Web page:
The Limited Times

Now you can see non-English news...

The elite despised us because we were women and writers. She's still trying, but the revolution is here - Walla! culture

2021-03-04T21:37:40.461Z

The literary establishment that governs academia and award-winning committees is for the most part the old, masculine establishment that still holds the same outdated worldviews that disparage women writers. Fortunately, this is slowly changing and in a few years we too will be taught at the university: Yochi Brandes in a special column for Women's Day



  • culture

  • Literature

The elite despised us because we were women and writers.

She's still trying, but the revolution is here

The literary establishment that governs academia and award-winning committees is for the most part the old, masculine establishment that still holds the same outdated worldviews that disparage women writers.

Fortunately, this is slowly changing and in a few years we too will be taught at the university: Yochi Brandes in a special column for Women's Day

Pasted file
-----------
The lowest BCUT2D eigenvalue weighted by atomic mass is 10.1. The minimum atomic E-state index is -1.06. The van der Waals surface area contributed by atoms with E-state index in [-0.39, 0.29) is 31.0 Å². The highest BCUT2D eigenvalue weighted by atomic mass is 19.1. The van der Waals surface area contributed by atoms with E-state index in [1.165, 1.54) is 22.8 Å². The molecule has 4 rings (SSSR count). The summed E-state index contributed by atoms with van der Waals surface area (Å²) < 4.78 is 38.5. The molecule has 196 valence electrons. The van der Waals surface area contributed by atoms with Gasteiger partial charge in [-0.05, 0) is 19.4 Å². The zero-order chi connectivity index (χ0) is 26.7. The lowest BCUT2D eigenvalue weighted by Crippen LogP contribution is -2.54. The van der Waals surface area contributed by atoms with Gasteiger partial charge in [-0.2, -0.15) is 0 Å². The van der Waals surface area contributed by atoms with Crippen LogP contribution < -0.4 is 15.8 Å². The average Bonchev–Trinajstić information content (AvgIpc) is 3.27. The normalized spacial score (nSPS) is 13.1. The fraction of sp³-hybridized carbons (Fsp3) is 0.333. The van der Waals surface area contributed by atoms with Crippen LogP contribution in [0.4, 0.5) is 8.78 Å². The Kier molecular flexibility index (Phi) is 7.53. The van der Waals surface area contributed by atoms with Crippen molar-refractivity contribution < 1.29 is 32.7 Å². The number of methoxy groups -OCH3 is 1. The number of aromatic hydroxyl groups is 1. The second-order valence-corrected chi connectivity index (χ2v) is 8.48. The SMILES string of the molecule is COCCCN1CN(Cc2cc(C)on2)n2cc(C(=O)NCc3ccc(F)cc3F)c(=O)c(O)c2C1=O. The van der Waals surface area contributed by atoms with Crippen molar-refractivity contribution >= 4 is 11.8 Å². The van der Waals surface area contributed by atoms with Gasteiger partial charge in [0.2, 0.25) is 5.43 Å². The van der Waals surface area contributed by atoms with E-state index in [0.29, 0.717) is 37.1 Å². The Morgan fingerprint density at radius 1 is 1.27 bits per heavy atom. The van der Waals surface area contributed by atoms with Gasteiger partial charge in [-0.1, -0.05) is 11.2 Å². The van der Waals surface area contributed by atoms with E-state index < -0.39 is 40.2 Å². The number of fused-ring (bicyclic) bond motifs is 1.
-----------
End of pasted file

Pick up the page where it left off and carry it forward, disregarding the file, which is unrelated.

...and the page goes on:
Tags

  • Yochi Brands

Yochi Brands

Friday, 05 March 2021, 00:02

  • Share on Facebook

  • Share on WhatsApp

  • Share on general

  • Share on general

  • Share on Twitter

  • Share on Email

0 comments

"They despised us."

Brands (Photo: Iris Nesher)

I started writing in the 1990s, at a time when the world of literature belonged entirely to men.

Very few women then wrote prose.

When I took out my first book and told it to people who did not know me, they were sure it was a children's book.

Literature?

Real?

prose?

A woman writer?

No, there is no such thing.



Then all of a sudden a wave of writers broke out, which included me and about 15 of my friends (a very partial list: Mira Magen, Yehudit Katzir, Dorit Rabinian, Tzruya Shalev, Yael Hadia, Nava Semel, Esti Haim, Shifra Horn, Savyon Liebrecht, Michal Shalev) .

We occupied the stage, the discourse, the media interviews, the bestseller lists.

Talk about us, write about us.

Read us.

They invited us to lectures, and most importantly - bought us thousands and thousands.



The literary establishment was in shock and the reactions were not long in coming.